Shown in Compétition #5.
The film weaves numerous stylistically divergent excerpts together, extracted from Egyptian movies and television series produced between 1976 and 2016; the found footage excerpts were edited to reconstruct Nasser’s speech of resignation according to the original text by using elements appropriated from popular culture. By collecting, cataloging, and rearranging visual materials associated with that speech, Palestinian artist Essa Grayeb’s film sheds new light on the challenge of conveying historical and political events via artistic means and the power cinema has on building a collective memory, especially among post-traumatized nations.
Text from the selection committee
The Return of Osiris is constructed from a montage of scenes from fiction films and television series from the 1970s to the 2000s, relaying popular reactions to Nasser’s speech following the defeat of the Six Day War and the announcement of his resignation. The fictional images are varied, but they are unequivocal due to the generalized and unanimous despair caused by the presidential speech.
What reading can one make of this montage of fictional sequences that one watches with the curiosity of discovery when one is not familiar with Egyptian cinema, while being intrigued and moved by the repeated representation of this sentiment deeply shared by an entire people?
In contrast to the ironic, critical and consensual found footage to which experimental audiences are accustomed, Essa Grayeb’s video elaborates a complex and subtle - but also uncomfortable, disturbing - thought around the capacity of images to build a collective memory and the political uses we make of them.
Translation made by the translator www.DeepL.com/Translator
Can you tell me more the genesis of your project? Can you explain the title of your film?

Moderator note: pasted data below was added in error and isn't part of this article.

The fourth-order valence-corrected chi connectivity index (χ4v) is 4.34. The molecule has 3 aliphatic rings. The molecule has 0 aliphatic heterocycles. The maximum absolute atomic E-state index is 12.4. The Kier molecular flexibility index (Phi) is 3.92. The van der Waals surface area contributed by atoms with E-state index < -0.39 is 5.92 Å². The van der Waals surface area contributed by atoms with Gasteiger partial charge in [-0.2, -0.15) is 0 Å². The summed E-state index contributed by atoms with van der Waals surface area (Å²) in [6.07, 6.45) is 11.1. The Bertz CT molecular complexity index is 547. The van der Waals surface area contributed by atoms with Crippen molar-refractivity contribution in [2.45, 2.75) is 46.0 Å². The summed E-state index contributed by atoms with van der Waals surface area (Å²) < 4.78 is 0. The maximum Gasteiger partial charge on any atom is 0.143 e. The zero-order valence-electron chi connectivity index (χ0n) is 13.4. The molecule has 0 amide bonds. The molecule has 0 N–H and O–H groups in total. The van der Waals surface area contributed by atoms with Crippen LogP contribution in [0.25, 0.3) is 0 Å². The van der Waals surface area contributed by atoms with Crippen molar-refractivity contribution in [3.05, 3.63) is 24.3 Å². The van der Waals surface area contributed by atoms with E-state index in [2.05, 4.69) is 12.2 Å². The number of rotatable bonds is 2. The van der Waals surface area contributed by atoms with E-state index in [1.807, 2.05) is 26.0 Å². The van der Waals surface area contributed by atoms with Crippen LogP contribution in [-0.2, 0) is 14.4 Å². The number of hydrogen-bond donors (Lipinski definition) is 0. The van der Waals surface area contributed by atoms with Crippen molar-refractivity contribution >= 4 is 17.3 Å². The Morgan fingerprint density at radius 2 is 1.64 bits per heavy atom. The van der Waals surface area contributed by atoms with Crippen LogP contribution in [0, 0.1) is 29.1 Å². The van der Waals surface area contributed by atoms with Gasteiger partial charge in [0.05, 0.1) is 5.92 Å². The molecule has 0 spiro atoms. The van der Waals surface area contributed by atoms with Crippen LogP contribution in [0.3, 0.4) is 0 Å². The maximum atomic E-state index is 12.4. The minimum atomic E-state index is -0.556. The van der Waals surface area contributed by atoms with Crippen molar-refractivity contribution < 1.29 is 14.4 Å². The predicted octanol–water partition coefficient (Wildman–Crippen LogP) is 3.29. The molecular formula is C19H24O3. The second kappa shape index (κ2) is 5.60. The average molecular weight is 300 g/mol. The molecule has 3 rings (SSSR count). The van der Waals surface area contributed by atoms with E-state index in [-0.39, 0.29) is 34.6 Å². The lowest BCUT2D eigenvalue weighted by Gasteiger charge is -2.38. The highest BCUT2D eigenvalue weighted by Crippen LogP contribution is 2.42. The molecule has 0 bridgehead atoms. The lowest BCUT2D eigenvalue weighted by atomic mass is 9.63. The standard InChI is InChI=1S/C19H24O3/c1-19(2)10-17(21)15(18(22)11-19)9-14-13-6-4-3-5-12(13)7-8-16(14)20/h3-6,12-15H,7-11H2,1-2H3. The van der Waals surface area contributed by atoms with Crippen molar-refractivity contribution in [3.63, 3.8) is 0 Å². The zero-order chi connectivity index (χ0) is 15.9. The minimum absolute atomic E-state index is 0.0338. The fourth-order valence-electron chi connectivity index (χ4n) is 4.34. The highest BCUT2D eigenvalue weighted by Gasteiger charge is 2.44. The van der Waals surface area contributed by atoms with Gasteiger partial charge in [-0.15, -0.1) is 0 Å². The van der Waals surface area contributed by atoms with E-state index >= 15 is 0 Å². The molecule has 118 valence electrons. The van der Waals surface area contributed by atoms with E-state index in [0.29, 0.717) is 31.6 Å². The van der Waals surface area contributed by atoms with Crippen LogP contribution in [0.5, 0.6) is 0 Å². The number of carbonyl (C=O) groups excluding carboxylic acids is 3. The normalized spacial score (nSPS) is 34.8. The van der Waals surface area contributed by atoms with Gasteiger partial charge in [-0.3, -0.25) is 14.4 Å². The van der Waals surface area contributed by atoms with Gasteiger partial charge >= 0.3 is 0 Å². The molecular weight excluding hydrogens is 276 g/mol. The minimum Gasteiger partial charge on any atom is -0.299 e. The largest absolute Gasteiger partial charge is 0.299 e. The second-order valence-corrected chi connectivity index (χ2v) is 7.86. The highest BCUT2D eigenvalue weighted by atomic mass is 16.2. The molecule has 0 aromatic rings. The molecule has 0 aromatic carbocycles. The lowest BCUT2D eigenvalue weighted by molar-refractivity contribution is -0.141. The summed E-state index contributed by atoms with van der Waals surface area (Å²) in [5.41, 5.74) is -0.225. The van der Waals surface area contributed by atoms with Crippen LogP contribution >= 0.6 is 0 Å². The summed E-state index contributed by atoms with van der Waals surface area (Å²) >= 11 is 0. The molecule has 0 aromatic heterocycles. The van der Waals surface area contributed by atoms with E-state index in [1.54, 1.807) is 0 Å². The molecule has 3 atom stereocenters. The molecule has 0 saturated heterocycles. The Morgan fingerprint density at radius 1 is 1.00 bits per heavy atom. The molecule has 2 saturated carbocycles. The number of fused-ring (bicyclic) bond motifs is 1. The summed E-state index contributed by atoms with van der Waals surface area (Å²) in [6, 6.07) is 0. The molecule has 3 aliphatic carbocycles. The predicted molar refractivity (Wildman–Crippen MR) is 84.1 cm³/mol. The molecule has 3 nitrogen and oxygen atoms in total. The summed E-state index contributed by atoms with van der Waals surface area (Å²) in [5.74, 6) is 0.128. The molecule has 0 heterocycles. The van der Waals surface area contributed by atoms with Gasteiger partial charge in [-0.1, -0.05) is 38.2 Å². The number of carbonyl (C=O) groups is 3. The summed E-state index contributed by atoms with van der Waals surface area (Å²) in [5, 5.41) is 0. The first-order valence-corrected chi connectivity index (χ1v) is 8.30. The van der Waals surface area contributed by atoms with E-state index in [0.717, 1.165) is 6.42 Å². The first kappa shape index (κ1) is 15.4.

This project is part of a larger body of work that I have working on in the past few years which resonates with a personal childhood memory of a portrait of Gamal Abdel Nasser hanged on the wall of the living room of my grandmother’s house in the Galilee. I grew up believing that this figure in that portrait is my uncle, I used to look for his portrait in every house I visited back in my childhood. I titled my film The return of Osiris aiming to shed light on the process and the journey I had while making this project.
One of the most elaborate and influential stories in ancient Egyptian mythology is the story of Osiris, a primeval king of Egypt that met his demise by his brother Seth. Seth fooled Osiris into getting into a box, which Seth then shut, sealed with lead, and threw into the Nile. In one version of the myth, Seth tore the body into fourteen pieces and scattered them throughout the land so that they won’t be found. Isis (Osiris wife) gathered up all the parts of the body and bandaged them together for a proper burial. The gods were impressed by the devotion of Isis and resurrected Osiris as the god of the underworld and the afterlife. “The Modern Egyptian Pharaoh” is a title that Gamal Abdel Nasser was known for; a pharaoh that his epic resignation speech was shredded into pieces, then scattered throughout different cinematic works. This project attempts to bring back those pieces and to embalm them to resurrect the original speech; the same way Isis resurrected Osiris.
How long did it take to make your film?
As in the cases of found footage projects, the research for materials could be extended; in my case, it took me about one year to look for the materials to be included in my video sequence. I began asking people from the close circle like family and friends; then I started sending messages and emails for specific people which I was referred to. During that process, I have compiled a list of names of films and TV series in which I might find segments from Gamal Abdel Nasser’s speech, the next step was to start scanning these sources to look for the specific segments. The next step was the video montage, in which the speech was reconstructed according to the original text.
I have observed that through this historical event you are recomposing a history of Egyptian cinema. What do you think of the relationship between cinema and history? Do you think of cinema films as a film material on which your creations emerge?
We could learn a lot about a nation’s history by looking at the cinema’s industry and popular culture. Sometimes it even gives us a more authentic perspective of reality than a documentary film. What interesting for in this project was the impact popular cinema has on building a collective memory, especially among post-traumatized nations.
Cinema, in this case, plays an influential role in being a moderator, moderating this historical event and moments to our memory, which some of us didn’t witness, allowing us to construct our own memory and experience and become second-hand witnesses to this epic event.